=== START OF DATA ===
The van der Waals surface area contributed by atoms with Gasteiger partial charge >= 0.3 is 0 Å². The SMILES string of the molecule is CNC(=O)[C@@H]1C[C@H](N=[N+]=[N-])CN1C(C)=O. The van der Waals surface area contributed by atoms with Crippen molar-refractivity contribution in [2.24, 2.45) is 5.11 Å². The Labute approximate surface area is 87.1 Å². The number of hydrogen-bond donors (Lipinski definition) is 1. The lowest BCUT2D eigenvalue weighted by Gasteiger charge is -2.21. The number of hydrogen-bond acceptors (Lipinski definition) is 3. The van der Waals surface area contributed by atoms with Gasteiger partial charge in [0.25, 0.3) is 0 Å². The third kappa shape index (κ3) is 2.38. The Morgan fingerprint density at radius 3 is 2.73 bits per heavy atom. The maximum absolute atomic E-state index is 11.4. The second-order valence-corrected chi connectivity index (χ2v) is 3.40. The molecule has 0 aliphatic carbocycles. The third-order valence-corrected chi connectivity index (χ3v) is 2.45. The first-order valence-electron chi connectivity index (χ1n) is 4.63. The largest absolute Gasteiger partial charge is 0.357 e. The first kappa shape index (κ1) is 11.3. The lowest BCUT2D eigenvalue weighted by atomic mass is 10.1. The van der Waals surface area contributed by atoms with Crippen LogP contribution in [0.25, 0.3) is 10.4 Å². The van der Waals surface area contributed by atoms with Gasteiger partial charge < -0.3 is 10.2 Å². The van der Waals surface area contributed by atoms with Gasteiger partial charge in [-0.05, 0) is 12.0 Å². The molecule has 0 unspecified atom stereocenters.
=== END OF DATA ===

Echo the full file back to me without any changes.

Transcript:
The van der Waals surface area contributed by atoms with Gasteiger partial charge >= 0.3 is 0 Å². The SMILES string of the molecule is CNC(=O)[C@@H]1C[C@H](N=[N+]=[N-])CN1C(C)=O. The van der Waals surface area contributed by atoms with Crippen molar-refractivity contribution in [2.24, 2.45) is 5.11 Å². The Labute approximate surface area is 87.1 Å². The number of hydrogen-bond donors (Lipinski definition) is 1. The lowest BCUT2D eigenvalue weighted by Gasteiger charge is -2.21. The number of hydrogen-bond acceptors (Lipinski definition) is 3. The van der Waals surface area contributed by atoms with Gasteiger partial charge in [0.25, 0.3) is 0 Å². The third kappa shape index (κ3) is 2.38. The Morgan fingerprint density at radius 3 is 2.73 bits per heavy atom. The maximum absolute atomic E-state index is 11.4. The second-order valence-corrected chi connectivity index (χ2v) is 3.40. The molecule has 0 aliphatic carbocycles. The third-order valence-corrected chi connectivity index (χ3v) is 2.45. The first-order valence-electron chi connectivity index (χ1n) is 4.63. The largest absolute Gasteiger partial charge is 0.357 e. The first kappa shape index (κ1) is 11.3. The lowest BCUT2D eigenvalue weighted by atomic mass is 10.1. The van der Waals surface area contributed by atoms with Crippen LogP contribution in [0.25, 0.3) is 10.4 Å². The van der Waals surface area contributed by atoms with Gasteiger partial charge < -0.3 is 10.2 Å². The van der Waals surface area contributed by atoms with Gasteiger partial charge in [-0.05, 0) is 12.0 Å². The molecule has 0 unspecified atom stereocenters.